At most banks, global trade operations are comprised of multiple point solutions stitched together to support mission-critical business processes and front-end customer experiences. This kind of infrastructure doesn’t scale with ease, nor does it rise readily to the challenge of heightened regulatory scrutiny, growing transaction volumes and shrinking settlement timeframes. Furthermore, with critical data trapped in silos, global trade leaders are unable to capitalise on the wide range of opportunities that might be unleashed through a unified data layer attached to advanced business intelligence tooling.

For banks’ trade finance divisions, a fit-for-purpose cloud solution needs to inter-operate with existing infrastructure and applications to accelerate incremental as well as transformational change. A hybrid cloud architecture is the best way to enable coordination of workloads across multiple connected infrastructure environments – whether on-premises, or in public or private clouds – to orchestrate applications and processes for greater governance and control, and to better manage resources across clients’ full infrastructure estates. IBM Cloud for Financial Services is secure to the core at each layer; scalable and interoperable; and designed to reduce regulatory barriers and accelerate infrastructure and application modernisation, making it ideal for supporting a programme of continuous innovation, and the cornerstone of any bank’s hybrid, multi-cloud strategy.


Q: IBM Cloud advocates the “extreme digitisation” of financial services: where do we as an industry want to get to? What does a global trade ecosystem utopia look like?

Doroszczyk: A global trade ecosystem utopia would be data-driven, paperless, AI-enabled, and of course secure, scalable, resilient and compliant. Digitisation facilitates the accurate and timely transmission of data and information between counterparties, which, in turn, engenders the transparency and trust that form a firm foundation for any growing and thriving marketplace.

For financial services institutions engaged in global trade, trust needs to be built with regulators, customers and the supply chain. Trust is built on a consistent track record of secure, accurate and timely transactions, plus effective and unwavering stewardship of sensitive client and counter-party information.

In 2021, we saw headline-making cyberattacks that were successful because bad actors took advantage of holes in a complex, intermixed supply chain of vendors. Challenges for banks’ trade finance divisions extend beyond headline news to recurring problems that have the potential to undermine business models. These include aggregating essential documents from diverse sources, reconciling receipts, matching purchase orders with invoices, and accruing partial payments to account for full funding. Here is where a secure, hybrid cloud architecture comes in. IBM Cloud for Financial Services’ unique controls framework aims to remove a significant hurdle to cloud adoption and create a secure and trustworthy environment for all parties.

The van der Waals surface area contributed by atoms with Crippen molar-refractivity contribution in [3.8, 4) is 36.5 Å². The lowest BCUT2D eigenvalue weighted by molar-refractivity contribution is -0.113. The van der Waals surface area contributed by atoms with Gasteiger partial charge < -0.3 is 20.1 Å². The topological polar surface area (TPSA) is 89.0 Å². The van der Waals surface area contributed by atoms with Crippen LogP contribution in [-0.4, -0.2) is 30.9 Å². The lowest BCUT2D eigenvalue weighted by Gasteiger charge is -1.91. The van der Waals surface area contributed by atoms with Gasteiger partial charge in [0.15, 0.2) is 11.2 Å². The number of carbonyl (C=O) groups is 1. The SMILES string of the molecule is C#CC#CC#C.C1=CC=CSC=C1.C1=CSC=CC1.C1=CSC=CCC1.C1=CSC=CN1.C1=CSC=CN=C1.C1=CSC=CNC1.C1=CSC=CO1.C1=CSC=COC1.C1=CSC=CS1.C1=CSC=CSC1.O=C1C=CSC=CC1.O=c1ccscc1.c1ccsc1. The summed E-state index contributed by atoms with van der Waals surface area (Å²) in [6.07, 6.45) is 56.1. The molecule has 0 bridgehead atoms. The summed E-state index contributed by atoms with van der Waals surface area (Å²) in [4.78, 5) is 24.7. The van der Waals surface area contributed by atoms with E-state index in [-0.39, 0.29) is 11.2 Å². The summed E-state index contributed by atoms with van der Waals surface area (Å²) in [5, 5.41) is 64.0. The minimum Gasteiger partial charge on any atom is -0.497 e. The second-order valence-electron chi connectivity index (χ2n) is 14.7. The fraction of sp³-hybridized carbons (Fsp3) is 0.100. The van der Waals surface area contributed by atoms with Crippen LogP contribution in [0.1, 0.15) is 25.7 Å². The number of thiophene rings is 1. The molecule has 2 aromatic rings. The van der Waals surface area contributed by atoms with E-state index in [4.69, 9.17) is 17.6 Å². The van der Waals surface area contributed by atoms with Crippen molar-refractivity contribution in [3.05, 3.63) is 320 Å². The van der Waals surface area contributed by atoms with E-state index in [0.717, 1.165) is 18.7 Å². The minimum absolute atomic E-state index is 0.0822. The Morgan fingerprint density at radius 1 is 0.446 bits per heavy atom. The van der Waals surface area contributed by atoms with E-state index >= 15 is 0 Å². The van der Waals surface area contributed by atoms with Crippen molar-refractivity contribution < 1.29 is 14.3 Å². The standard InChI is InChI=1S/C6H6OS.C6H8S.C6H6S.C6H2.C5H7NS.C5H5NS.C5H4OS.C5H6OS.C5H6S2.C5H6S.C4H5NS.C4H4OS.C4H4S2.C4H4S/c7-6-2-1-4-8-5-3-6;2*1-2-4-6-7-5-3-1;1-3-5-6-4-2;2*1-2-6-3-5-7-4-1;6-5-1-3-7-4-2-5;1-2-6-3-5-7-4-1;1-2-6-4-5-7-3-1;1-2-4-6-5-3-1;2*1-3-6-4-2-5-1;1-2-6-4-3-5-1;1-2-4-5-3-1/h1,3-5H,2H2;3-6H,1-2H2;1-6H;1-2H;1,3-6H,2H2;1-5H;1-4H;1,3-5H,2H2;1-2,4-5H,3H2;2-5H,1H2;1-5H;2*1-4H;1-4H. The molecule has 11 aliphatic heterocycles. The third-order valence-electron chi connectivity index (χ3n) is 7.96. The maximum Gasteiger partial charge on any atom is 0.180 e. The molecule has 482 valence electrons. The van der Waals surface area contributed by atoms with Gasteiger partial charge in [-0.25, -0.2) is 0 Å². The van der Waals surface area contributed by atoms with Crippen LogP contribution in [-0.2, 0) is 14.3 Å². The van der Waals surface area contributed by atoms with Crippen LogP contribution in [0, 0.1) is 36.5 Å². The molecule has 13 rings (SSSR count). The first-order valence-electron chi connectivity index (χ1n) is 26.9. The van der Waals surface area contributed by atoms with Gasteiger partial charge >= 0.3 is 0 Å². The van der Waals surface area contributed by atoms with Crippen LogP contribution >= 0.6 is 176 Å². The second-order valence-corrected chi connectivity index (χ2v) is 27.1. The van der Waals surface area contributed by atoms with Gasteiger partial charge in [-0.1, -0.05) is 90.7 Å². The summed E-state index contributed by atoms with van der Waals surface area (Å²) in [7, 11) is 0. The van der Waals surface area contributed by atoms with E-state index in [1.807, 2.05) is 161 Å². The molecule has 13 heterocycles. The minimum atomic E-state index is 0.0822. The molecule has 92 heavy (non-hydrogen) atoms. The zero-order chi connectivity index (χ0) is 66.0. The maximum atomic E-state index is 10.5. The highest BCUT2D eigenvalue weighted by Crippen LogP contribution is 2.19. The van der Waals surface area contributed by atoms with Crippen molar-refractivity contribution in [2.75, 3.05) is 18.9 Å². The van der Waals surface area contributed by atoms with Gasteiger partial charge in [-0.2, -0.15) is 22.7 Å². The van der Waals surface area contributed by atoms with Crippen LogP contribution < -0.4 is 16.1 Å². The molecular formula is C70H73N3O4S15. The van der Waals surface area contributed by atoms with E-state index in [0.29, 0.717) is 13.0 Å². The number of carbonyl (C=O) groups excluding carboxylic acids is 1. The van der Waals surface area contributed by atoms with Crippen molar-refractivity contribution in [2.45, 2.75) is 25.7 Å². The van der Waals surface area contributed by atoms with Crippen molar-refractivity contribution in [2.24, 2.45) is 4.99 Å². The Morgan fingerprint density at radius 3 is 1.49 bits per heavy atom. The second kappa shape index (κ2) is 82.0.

IBM helps financial institutions, their partners and fintechs reduce risk across the entire supply chain while accelerating innovation. Banks using IBM Cloud  for Financial Services can host key applications and workloads, as well as partner with ISVs and SaaS providers who have demonstrated compliance with the platform’s requirements.


Q: What’s next for IBM Cloud? What do you have in the pipeline for 2022, and what do you envision beyond that?

Doroszczyk: IBM is continuing to drive customers’ hybrid cloud journeys with an industry-specialised approach – underpinned by security and trust  to ease hybrid cloud adoption for highly regulated industries. This includes ongoing efforts to help the financial services industry transform, from banking to insurance and everything in between. IBM partners with an expansive ecosystem of ISVs and fintechs to support the financial industry’s digital transformation, including modernising key utilities like payments.

IBM Cloud is also partnering with some of the world’s largest financial services institutions to develop an extensible approach to global supply chain management. Ultimately, our mission has been and continues to be to ‘de-risk’ the financial services industry.